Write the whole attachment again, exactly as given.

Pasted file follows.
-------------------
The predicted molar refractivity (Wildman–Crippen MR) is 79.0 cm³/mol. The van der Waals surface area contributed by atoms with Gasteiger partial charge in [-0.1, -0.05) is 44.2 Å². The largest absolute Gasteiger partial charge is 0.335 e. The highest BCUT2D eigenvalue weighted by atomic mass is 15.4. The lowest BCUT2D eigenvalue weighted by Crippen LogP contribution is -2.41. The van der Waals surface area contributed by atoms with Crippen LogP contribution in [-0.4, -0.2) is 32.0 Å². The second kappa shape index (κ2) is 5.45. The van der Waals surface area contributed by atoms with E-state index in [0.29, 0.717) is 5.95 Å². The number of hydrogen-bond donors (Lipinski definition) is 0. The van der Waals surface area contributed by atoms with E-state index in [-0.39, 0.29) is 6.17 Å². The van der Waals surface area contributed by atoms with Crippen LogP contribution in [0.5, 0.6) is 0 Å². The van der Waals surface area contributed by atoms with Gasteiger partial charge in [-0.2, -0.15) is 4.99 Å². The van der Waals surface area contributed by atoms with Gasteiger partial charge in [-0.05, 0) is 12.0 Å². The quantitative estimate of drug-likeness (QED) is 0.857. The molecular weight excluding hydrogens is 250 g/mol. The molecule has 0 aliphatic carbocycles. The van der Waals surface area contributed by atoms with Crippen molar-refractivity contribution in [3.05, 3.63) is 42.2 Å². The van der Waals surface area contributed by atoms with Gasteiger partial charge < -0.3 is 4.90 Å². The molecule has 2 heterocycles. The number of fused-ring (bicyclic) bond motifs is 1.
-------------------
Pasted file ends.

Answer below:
The predicted molar refractivity (Wildman–Crippen MR) is 79.0 cm³/mol. The van der Waals surface area contributed by atoms with Gasteiger partial charge in [-0.1, -0.05) is 44.2 Å². The largest absolute Gasteiger partial charge is 0.335 e. The highest BCUT2D eigenvalue weighted by atomic mass is 15.4. The lowest BCUT2D eigenvalue weighted by Crippen LogP contribution is -2.41. The van der Waals surface area contributed by atoms with Crippen LogP contribution in [-0.4, -0.2) is 32.0 Å². The second kappa shape index (κ2) is 5.45. The van der Waals surface area contributed by atoms with E-state index in [0.29, 0.717) is 5.95 Å². The number of hydrogen-bond donors (Lipinski definition) is 0. The van der Waals surface area contributed by atoms with E-state index in [-0.39, 0.29) is 6.17 Å². The van der Waals surface area contributed by atoms with Crippen LogP contribution in [0.5, 0.6) is 0 Å². The van der Waals surface area contributed by atoms with Gasteiger partial charge in [-0.2, -0.15) is 4.99 Å². The van der Waals surface area contributed by atoms with Gasteiger partial charge in [-0.05, 0) is 12.0 Å². The quantitative estimate of drug-likeness (QED) is 0.857. The molecular weight excluding hydrogens is 250 g/mol. The molecule has 0 aliphatic carbocycles. The van der Waals surface area contributed by atoms with Crippen molar-refractivity contribution in [3.05, 3.63) is 42.2 Å². The van der Waals surface area contributed by atoms with Gasteiger partial charge < -0.3 is 4.90 Å². The molecule has 2 heterocycles. The number of fused-ring (bicyclic) bond motifs is 1.